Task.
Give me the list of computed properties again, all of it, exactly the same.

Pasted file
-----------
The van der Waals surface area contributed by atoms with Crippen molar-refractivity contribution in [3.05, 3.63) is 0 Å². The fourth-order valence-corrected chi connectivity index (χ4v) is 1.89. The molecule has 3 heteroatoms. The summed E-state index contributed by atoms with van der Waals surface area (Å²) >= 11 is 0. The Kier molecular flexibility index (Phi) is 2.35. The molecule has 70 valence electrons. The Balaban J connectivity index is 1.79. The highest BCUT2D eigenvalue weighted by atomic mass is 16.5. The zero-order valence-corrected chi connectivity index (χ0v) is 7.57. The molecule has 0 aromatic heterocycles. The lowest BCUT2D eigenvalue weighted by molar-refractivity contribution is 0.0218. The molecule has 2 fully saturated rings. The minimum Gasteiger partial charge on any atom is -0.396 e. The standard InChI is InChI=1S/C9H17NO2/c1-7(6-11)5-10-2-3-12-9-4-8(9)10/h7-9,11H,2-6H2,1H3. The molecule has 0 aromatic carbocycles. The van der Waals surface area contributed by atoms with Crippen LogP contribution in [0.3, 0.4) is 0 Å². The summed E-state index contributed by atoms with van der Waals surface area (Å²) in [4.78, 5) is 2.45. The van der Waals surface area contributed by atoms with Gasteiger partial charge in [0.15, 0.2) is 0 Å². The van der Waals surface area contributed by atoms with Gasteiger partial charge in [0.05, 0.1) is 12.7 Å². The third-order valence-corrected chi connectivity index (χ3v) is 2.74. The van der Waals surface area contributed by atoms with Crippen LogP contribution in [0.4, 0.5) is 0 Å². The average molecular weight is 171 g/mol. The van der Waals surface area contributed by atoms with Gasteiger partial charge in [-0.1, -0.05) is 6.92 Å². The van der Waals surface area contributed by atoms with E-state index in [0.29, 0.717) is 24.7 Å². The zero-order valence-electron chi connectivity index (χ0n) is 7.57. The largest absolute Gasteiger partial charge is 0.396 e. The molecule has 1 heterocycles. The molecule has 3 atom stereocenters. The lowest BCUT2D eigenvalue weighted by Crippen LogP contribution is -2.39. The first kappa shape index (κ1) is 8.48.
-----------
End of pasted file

The van der Waals surface area contributed by atoms with Crippen molar-refractivity contribution in [3.05, 3.63) is 0 Å². The fourth-order valence-corrected chi connectivity index (χ4v) is 1.89. The molecule has 3 heteroatoms. The summed E-state index contributed by atoms with van der Waals surface area (Å²) >= 11 is 0. The Kier molecular flexibility index (Phi) is 2.35. The molecule has 70 valence electrons. The Balaban J connectivity index is 1.79. The highest BCUT2D eigenvalue weighted by atomic mass is 16.5. The zero-order valence-corrected chi connectivity index (χ0v) is 7.57. The molecule has 0 aromatic heterocycles. The lowest BCUT2D eigenvalue weighted by molar-refractivity contribution is 0.0218. The molecule has 2 fully saturated rings. The minimum Gasteiger partial charge on any atom is -0.396 e. The standard InChI is InChI=1S/C9H17NO2/c1-7(6-11)5-10-2-3-12-9-4-8(9)10/h7-9,11H,2-6H2,1H3. The molecule has 0 aromatic carbocycles. The van der Waals surface area contributed by atoms with Crippen LogP contribution in [0.3, 0.4) is 0 Å². The summed E-state index contributed by atoms with van der Waals surface area (Å²) in [4.78, 5) is 2.45. The van der Waals surface area contributed by atoms with Gasteiger partial charge in [0.15, 0.2) is 0 Å². The van der Waals surface area contributed by atoms with Gasteiger partial charge in [0.05, 0.1) is 12.7 Å². The third-order valence-corrected chi connectivity index (χ3v) is 2.74. The van der Waals surface area contributed by atoms with Crippen LogP contribution in [0.4, 0.5) is 0 Å². The average molecular weight is 171 g/mol. The van der Waals surface area contributed by atoms with Gasteiger partial charge in [-0.1, -0.05) is 6.92 Å². The van der Waals surface area contributed by atoms with E-state index in [0.29, 0.717) is 24.7 Å². The zero-order valence-electron chi connectivity index (χ0n) is 7.57. The largest absolute Gasteiger partial charge is 0.396 e. The molecule has 1 heterocycles. The molecule has 3 atom stereocenters. The lowest BCUT2D eigenvalue weighted by Crippen LogP contribution is -2.39. The first kappa shape index (κ1) is 8.48.